Money is more and more digital with the emergence of virtual banking, online payment and cryptocurrencies based on blockchain technology. Although Bitcoin may not become a global reserve currency, it has opened the box for digital currencies created by private organisations and central banks that will compete with the Dollar. History has shown that the US Dollar will eventually stop being the world’s reserve currency. More importantly, cryptocurrencies raise ethical questions about the control of the technology behind which will impact the worldwide economy as never before compared to the traditional fiat currencies.
The emergence of cryptocurrencies such as Bitcoin or Ethereum, and more recently, the launch of the project Libra proposed by Facebook, highlight the fact that technology is not neutral—it’s political and even geopolitical. As an example, Zuckerberg faces US Congress on Libra, privacy and more. As an argument, Facebook warns Washington that Beijing wins if Libra plan fails. Indeed, the People’s Bank of China races to launch its digital currency to accelerate the yuan’s use internationally. Moreover, the Chinese Communist Party is adopting a proactive approach since President Xi Jinping calls for blockchain development to gain technological power.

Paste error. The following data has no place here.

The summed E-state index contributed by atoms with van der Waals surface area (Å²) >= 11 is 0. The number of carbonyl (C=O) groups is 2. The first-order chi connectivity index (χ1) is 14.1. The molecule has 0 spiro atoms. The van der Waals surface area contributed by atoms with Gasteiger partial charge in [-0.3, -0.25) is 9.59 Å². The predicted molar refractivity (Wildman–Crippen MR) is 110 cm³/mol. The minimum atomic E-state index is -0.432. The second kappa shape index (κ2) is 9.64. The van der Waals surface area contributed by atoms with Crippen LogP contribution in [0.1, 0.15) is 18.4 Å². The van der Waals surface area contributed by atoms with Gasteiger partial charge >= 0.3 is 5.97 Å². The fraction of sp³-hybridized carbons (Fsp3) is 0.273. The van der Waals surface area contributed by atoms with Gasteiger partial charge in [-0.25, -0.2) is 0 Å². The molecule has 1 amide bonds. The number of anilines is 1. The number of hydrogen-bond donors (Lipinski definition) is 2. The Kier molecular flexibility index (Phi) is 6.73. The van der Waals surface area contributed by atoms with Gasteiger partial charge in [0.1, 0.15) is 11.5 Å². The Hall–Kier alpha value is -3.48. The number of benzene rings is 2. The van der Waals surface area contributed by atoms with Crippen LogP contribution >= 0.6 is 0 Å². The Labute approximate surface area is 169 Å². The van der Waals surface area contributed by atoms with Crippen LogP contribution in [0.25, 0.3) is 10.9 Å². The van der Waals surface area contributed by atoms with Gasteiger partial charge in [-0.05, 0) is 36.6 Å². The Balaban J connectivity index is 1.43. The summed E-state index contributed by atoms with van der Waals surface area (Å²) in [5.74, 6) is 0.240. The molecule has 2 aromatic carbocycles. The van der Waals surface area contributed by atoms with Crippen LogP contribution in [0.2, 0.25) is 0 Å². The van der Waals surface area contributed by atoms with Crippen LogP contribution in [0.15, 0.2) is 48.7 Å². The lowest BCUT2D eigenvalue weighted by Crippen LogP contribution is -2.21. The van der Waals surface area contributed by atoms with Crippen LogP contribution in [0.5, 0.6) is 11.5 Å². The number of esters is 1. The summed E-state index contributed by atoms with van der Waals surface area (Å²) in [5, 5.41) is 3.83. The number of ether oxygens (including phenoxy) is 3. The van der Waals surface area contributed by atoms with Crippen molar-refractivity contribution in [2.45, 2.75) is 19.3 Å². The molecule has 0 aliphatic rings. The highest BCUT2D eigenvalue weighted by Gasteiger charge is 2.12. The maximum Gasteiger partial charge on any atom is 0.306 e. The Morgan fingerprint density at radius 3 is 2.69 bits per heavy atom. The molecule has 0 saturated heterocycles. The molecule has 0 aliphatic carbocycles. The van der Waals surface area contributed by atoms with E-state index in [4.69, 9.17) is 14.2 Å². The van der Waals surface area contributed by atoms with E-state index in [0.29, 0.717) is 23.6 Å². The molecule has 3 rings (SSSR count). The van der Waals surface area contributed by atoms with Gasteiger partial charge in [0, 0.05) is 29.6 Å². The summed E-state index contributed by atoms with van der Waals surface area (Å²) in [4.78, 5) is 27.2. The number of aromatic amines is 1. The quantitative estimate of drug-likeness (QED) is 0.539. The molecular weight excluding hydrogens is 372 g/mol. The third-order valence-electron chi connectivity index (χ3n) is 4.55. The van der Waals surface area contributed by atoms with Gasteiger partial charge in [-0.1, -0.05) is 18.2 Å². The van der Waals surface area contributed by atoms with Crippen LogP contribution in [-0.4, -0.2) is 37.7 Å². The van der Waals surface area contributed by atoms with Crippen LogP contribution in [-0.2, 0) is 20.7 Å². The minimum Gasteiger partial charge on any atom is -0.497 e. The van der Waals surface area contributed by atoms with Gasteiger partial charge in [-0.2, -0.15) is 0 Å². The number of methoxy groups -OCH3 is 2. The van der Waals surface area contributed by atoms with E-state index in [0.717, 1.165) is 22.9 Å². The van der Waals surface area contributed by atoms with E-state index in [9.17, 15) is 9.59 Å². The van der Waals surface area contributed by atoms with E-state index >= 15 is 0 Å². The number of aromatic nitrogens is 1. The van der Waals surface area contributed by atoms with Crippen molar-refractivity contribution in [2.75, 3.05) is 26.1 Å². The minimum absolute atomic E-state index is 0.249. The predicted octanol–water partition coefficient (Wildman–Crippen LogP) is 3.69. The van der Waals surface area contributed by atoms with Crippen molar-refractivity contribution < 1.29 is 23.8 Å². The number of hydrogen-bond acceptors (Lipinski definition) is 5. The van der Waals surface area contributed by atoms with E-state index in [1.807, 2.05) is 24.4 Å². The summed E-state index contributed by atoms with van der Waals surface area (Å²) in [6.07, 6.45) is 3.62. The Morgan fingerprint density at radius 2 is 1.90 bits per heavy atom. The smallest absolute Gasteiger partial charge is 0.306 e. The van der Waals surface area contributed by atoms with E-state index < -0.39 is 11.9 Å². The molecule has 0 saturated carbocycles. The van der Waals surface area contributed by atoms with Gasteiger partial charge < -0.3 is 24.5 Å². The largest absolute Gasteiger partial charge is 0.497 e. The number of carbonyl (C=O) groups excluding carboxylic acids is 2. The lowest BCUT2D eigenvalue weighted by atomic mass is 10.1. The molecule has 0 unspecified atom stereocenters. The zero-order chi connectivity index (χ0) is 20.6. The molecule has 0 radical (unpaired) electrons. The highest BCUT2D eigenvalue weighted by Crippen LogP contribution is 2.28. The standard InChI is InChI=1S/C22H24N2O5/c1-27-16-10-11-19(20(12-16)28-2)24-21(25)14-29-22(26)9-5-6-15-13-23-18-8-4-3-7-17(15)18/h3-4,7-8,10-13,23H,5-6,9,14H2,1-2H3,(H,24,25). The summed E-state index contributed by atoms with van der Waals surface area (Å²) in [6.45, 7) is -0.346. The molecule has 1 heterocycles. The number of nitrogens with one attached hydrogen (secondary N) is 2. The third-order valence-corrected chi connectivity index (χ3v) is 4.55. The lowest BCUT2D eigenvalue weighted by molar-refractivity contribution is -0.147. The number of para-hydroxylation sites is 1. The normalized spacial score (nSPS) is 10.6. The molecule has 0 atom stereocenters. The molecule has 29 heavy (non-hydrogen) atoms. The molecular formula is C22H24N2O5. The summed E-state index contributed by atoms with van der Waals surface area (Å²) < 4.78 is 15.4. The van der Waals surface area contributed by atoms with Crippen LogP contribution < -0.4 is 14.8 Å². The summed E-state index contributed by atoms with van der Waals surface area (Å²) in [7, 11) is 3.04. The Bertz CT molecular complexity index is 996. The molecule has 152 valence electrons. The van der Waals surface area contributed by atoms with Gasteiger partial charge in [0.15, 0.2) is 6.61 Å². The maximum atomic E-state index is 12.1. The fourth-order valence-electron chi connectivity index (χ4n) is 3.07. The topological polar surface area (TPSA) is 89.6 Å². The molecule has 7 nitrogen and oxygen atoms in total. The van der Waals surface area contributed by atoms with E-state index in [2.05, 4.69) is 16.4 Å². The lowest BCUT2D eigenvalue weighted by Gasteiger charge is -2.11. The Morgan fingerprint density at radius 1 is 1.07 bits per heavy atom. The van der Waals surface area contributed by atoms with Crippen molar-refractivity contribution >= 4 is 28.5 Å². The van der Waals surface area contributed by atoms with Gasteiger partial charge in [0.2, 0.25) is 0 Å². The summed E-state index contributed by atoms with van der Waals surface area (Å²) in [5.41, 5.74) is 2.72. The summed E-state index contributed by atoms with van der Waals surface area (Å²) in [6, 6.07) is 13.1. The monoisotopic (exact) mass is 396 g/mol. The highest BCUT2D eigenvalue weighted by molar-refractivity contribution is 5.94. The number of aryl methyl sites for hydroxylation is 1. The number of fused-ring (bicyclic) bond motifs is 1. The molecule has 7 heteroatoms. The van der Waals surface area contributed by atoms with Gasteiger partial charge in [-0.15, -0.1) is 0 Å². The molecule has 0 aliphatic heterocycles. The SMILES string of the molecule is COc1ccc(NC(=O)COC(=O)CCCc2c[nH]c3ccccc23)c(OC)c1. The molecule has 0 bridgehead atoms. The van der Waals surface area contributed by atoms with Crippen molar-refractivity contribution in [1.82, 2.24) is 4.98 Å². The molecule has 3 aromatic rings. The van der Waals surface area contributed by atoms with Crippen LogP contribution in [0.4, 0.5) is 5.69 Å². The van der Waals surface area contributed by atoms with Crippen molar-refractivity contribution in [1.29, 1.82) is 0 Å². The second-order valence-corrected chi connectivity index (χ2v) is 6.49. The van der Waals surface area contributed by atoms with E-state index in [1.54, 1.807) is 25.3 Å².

The challenges of digital currencies are related to payment before the replacement of the U.S dollar as the world’s reserve currency. It starts with the rise of stablecoins such as USDC or Libra, central bank digital currencies (CBDC) and a combination of both through synthetic CBDC model, which is a public-private partnership, with the rise of digital money. For example, AliPay and WeChat Pay are already required to back the money with the reserves of the People’s Bank of China. The Chinese central bank is about to increase its technological power with the launch of its digital currency in addition to the social credit system developed by the Chinese Communist Party.
This article is part of the Ethics of Fintech & Blockchain series